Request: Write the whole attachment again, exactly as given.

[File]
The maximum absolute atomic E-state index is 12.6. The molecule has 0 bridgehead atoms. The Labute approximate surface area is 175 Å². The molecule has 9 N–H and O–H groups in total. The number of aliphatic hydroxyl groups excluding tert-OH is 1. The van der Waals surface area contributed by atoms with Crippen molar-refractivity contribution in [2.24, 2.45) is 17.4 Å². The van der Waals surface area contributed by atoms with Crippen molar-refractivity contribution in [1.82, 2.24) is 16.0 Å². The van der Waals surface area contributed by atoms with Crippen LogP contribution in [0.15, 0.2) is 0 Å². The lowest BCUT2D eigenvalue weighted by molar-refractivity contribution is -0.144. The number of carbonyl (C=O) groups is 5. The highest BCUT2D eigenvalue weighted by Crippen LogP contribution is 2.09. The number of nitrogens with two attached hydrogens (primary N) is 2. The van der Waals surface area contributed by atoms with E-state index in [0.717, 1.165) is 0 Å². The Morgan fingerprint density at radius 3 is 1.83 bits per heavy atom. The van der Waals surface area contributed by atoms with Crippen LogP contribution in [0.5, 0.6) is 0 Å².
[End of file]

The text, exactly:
The maximum absolute atomic E-state index is 12.6. The molecule has 0 bridgehead atoms. The Labute approximate surface area is 175 Å². The molecule has 9 N–H and O–H groups in total. The number of aliphatic hydroxyl groups excluding tert-OH is 1. The van der Waals surface area contributed by atoms with Crippen molar-refractivity contribution in [2.24, 2.45) is 17.4 Å². The van der Waals surface area contributed by atoms with Crippen molar-refractivity contribution in [1.82, 2.24) is 16.0 Å². The van der Waals surface area contributed by atoms with Crippen LogP contribution in [0.15, 0.2) is 0 Å². The lowest BCUT2D eigenvalue weighted by molar-refractivity contribution is -0.144. The number of carbonyl (C=O) groups is 5. The highest BCUT2D eigenvalue weighted by Crippen LogP contribution is 2.09. The number of nitrogens with two attached hydrogens (primary N) is 2. The van der Waals surface area contributed by atoms with E-state index in [0.717, 1.165) is 0 Å². The Morgan fingerprint density at radius 3 is 1.83 bits per heavy atom. The van der Waals surface area contributed by atoms with Crippen LogP contribution in [0.5, 0.6) is 0 Å².